Beneath the accretions of contravening epochs and cultures a vestige of the original eudaimonistic intuition endures today, I believe, in the individual's residual conviction of his own irreplaceable worth. But this small conviction is wholly unequipped to withstand the drubbing it takes from the world, and from which all too often it never recovers. At its first appearance it is buffeted by alarms and commotion, and trampled beneath the scurrying crowd. Propped upright it is conscripted to this cause or that where roll call is "by the numbers," truth is prescribed, and responsibility is collective, the individual's share being determined by arithmetic apportionment. What remains is a merely numerical individuation, deriving its fugitive worth from the collective whole of which it is a replaceable part.

So Norton sets out to resurrect individualism, saving it from the funeral for which it has been scheduled over and over again.

The thesis Norton defends isn't brand new: the ultimacy of good, right, responsibility, and other ethical ideas lies in the potential for development of the abilities, talents, and expressions of individual persons. People don't have potentials to express themselves in the same actual way, so goodness does not lie in what each does in particular but in the actualizing of whatever each is best suited for. Though not a new idea, Norton transforms it into a consistently woven fabric, with new patterns that meet much of the criticism heaped upon its earlier forms.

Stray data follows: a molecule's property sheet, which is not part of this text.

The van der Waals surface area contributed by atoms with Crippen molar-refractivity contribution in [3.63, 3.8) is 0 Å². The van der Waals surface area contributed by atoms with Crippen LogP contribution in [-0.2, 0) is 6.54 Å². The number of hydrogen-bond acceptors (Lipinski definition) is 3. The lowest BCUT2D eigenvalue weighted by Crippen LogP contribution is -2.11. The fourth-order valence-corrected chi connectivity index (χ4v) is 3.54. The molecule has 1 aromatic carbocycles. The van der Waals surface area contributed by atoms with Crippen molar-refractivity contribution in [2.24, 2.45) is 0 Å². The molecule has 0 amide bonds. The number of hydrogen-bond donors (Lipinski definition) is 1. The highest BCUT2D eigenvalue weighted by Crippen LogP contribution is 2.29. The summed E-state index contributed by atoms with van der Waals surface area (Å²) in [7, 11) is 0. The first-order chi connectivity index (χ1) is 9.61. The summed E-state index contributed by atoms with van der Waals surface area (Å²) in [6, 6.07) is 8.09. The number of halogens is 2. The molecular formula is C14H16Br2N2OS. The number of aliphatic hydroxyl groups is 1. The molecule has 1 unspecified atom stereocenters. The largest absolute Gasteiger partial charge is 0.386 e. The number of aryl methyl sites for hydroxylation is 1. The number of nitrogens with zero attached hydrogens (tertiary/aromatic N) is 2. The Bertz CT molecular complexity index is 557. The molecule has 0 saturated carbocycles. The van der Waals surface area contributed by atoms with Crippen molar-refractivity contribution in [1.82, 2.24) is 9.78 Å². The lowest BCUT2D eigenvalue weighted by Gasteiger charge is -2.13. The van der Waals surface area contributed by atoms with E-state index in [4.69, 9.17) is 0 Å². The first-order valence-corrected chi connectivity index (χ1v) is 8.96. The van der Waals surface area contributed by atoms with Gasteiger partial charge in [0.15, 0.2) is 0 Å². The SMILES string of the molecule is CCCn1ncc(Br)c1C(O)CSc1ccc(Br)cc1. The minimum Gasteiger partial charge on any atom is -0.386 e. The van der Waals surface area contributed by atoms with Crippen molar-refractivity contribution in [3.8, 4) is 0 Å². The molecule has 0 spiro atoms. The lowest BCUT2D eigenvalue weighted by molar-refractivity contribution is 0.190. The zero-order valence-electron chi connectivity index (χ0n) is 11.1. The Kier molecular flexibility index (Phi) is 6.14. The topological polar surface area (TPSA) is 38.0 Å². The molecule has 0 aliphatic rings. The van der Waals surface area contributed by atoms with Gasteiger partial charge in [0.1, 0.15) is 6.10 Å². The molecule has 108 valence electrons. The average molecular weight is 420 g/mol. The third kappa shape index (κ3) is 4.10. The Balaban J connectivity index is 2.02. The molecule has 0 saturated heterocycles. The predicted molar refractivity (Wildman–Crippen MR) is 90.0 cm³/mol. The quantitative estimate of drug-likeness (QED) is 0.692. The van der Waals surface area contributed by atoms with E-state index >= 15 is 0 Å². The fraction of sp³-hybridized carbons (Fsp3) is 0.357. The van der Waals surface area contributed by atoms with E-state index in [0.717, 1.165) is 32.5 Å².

Norton first travels the history of ideas so as to show us where notions similar to his have failed. Here he discusses some philosophers not popularly known and others who are the layman's only link to what philosophers are about. (Jean-Paul Sartre, known as the major Existentialist thinker, is among the latter.)